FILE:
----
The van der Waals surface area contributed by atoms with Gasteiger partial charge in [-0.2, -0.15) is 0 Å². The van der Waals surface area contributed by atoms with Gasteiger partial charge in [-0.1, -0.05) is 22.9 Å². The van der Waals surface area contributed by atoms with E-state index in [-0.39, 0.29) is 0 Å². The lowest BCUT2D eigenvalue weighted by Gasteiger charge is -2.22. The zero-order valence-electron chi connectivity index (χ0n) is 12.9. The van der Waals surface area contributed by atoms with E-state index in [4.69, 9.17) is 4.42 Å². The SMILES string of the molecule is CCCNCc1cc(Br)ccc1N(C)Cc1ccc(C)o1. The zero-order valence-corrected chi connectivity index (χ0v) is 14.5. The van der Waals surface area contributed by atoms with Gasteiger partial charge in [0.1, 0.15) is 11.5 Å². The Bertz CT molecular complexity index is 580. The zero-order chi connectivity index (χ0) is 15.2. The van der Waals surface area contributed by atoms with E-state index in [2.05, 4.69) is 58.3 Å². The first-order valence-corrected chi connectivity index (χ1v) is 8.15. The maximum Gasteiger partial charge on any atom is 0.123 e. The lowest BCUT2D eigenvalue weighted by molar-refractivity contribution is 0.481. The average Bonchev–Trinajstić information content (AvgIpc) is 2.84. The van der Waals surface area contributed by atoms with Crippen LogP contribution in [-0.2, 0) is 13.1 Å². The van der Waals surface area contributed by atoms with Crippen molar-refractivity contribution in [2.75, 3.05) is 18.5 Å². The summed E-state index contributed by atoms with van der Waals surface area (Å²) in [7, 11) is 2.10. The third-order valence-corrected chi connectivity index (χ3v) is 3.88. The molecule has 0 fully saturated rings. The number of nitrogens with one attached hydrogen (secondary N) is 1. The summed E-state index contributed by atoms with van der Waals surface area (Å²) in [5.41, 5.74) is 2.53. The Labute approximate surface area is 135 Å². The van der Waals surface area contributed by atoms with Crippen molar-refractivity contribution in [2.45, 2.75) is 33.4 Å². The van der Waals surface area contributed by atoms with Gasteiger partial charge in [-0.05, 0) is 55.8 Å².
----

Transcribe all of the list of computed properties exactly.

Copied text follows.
The van der Waals surface area contributed by atoms with Gasteiger partial charge in [-0.2, -0.15) is 0 Å². The van der Waals surface area contributed by atoms with Gasteiger partial charge in [-0.1, -0.05) is 22.9 Å². The van der Waals surface area contributed by atoms with E-state index in [-0.39, 0.29) is 0 Å². The lowest BCUT2D eigenvalue weighted by Gasteiger charge is -2.22. The zero-order valence-electron chi connectivity index (χ0n) is 12.9. The van der Waals surface area contributed by atoms with E-state index in [4.69, 9.17) is 4.42 Å². The SMILES string of the molecule is CCCNCc1cc(Br)ccc1N(C)Cc1ccc(C)o1. The zero-order valence-corrected chi connectivity index (χ0v) is 14.5. The van der Waals surface area contributed by atoms with Gasteiger partial charge in [0.1, 0.15) is 11.5 Å². The Bertz CT molecular complexity index is 580. The zero-order chi connectivity index (χ0) is 15.2. The van der Waals surface area contributed by atoms with E-state index in [2.05, 4.69) is 58.3 Å². The first-order valence-corrected chi connectivity index (χ1v) is 8.15. The maximum Gasteiger partial charge on any atom is 0.123 e. The lowest BCUT2D eigenvalue weighted by molar-refractivity contribution is 0.481. The average Bonchev–Trinajstić information content (AvgIpc) is 2.84. The van der Waals surface area contributed by atoms with Crippen LogP contribution in [-0.2, 0) is 13.1 Å². The van der Waals surface area contributed by atoms with Crippen molar-refractivity contribution in [2.75, 3.05) is 18.5 Å². The summed E-state index contributed by atoms with van der Waals surface area (Å²) in [7, 11) is 2.10. The third-order valence-corrected chi connectivity index (χ3v) is 3.88. The molecule has 0 fully saturated rings. The number of nitrogens with one attached hydrogen (secondary N) is 1. The summed E-state index contributed by atoms with van der Waals surface area (Å²) in [5.41, 5.74) is 2.53. The Labute approximate surface area is 135 Å². The van der Waals surface area contributed by atoms with Crippen molar-refractivity contribution in [2.45, 2.75) is 33.4 Å². The van der Waals surface area contributed by atoms with Gasteiger partial charge in [-0.05, 0) is 55.8 Å².